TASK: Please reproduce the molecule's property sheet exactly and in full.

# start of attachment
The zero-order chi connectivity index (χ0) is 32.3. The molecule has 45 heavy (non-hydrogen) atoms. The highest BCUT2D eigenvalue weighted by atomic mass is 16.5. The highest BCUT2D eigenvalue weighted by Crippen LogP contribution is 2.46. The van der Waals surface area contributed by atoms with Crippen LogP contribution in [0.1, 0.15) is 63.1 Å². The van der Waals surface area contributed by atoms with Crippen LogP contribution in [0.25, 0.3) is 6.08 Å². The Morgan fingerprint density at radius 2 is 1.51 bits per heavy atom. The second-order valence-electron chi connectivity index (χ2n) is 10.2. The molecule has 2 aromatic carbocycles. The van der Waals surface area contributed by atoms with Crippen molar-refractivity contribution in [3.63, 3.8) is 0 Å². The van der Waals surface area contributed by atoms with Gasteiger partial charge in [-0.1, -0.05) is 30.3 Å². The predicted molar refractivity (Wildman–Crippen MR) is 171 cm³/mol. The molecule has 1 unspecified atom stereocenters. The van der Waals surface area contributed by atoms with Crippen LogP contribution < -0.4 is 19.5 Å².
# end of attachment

The zero-order chi connectivity index (χ0) is 32.3. The molecule has 45 heavy (non-hydrogen) atoms. The highest BCUT2D eigenvalue weighted by atomic mass is 16.5. The highest BCUT2D eigenvalue weighted by Crippen LogP contribution is 2.46. The van der Waals surface area contributed by atoms with Crippen LogP contribution in [0.1, 0.15) is 63.1 Å². The van der Waals surface area contributed by atoms with Crippen LogP contribution in [0.25, 0.3) is 6.08 Å². The Morgan fingerprint density at radius 2 is 1.51 bits per heavy atom. The second-order valence-electron chi connectivity index (χ2n) is 10.2. The molecule has 2 aromatic carbocycles. The van der Waals surface area contributed by atoms with Crippen molar-refractivity contribution in [3.63, 3.8) is 0 Å². The van der Waals surface area contributed by atoms with Gasteiger partial charge in [-0.1, -0.05) is 30.3 Å². The predicted molar refractivity (Wildman–Crippen MR) is 171 cm³/mol. The molecule has 1 unspecified atom stereocenters. The van der Waals surface area contributed by atoms with Crippen LogP contribution < -0.4 is 19.5 Å².